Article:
Office 365 to drop TLS 1.1 support, starting October 15

Don Sharpe
by Don Sharpe
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  • Enterprises using Transport Layer Security (TLS) 1.1 and 1.0 won’t be able to connect to Office 365 and Office 365 GCC, starting October 15, 2020.
  • Microsoft has notified Office 365 users to start upgrading to TLS 1.2 (or later).
  • For tips on how to secure your Office 365 network connectivity, visit the Office 365 Security section.
  • We have more fresh content on Microsoft 365 products and Windows 10 apps. Visit the News page to learn more!
Office 365 users to upgrade to TLS 1.2

Enterprises using Transport Layer Security (TLS) 1.1 and 1.0 won’t be able to connect to Office 365 and Office 365 GCC, starting October 15, 2020.

Just like the Secure Sockets Layer (SSL), TLS has had its share of vulnerabilities, including protocol downgrade attacks. It’s why Microsoft is asking Office 365 users to upgrade to a safer protocol.

Office 365 to discontinue TLS 1.1 support

According to Computer Business Review, Microsoft sent emails to Office 365 users advising them to migrate to TLS 1.2

As supply chains have adjusted and certain countries open back up, we are resetting the TLS enforcement to start Oct 15, 2020.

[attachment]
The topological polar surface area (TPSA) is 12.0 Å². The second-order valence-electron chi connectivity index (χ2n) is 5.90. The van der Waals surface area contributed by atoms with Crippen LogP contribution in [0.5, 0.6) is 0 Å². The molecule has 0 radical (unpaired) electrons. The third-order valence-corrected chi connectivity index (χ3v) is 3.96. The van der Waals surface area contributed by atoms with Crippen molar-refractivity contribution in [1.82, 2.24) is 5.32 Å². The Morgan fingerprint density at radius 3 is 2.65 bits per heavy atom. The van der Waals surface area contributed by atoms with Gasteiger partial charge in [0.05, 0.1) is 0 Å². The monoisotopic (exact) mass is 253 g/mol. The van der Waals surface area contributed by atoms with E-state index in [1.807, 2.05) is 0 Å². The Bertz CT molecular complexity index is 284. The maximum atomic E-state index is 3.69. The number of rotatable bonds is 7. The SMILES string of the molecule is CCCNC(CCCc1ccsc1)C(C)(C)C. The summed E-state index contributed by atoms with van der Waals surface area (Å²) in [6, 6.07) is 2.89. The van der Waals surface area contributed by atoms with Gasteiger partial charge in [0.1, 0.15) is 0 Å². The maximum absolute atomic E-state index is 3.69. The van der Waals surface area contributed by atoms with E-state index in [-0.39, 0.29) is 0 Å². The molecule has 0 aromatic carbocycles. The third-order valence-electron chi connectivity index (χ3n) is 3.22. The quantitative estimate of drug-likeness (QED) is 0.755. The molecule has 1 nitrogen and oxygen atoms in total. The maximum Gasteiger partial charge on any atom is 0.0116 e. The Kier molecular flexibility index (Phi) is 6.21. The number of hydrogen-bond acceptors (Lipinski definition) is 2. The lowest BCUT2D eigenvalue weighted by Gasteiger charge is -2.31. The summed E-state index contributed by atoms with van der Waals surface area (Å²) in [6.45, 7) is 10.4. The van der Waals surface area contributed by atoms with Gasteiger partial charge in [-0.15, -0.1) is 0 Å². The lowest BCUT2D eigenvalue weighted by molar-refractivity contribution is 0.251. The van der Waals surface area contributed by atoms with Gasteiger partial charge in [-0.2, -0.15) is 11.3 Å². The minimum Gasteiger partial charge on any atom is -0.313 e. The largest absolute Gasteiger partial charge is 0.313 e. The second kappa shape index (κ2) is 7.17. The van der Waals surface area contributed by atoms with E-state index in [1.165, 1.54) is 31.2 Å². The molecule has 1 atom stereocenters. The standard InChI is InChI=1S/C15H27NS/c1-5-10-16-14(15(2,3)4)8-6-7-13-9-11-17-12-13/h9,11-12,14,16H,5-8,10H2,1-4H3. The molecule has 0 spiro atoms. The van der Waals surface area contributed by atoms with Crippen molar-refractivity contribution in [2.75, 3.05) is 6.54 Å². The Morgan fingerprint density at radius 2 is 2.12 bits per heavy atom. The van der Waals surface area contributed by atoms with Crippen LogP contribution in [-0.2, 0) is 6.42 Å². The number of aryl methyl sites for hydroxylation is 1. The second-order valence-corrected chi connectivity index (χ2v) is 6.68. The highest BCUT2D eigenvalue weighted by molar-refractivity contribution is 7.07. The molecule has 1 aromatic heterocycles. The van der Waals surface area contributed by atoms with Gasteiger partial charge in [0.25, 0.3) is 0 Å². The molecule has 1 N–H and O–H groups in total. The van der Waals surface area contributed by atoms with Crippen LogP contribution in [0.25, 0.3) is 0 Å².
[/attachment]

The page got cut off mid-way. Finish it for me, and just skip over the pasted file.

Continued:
The original plan was to end support for TLS 1.1 and 1.0 or older versions from June this year. But Microsoft put a pause on it in consideration of the COVID-19 crisis around the world.

So, it let business users that haven’t yet upgraded to a more recent version of the protocol continue accessing the cloud-based platform.

Microsoft believes that its current implementation of TLS 1.0 has no discovered security weaknesses yet. But at the same time, the protocol isn’t immune to future protocol downgrade attacks.

The Microsoft TLS 1.0 implementation has no known security vulnerabilities. But because of the potential for future protocol downgrade attacks and other TLS vulnerabilities, we are discontinuing support for TLS 1.0 and 1.1 in Microsoft Office 365 and Office 365 GCC.

In a typical downgrade attack, threat actors trick your client/web server into using an older, vulnerable protocol for your TLS connection. They may then send multiple requests to decrypt messages after downgrading the connection.

But before you can update to TLS 1.2, you may need to upgrade your client. That’s because the protocol doesn’t support certain platforms, for example, Android 4.3 and Firefox 5.0 (and older versions).

Are you an Office 365 user, and have you upgraded to TLS 1.2? If you’ve experienced any issues with the upgrade process, let us know in the comments section below.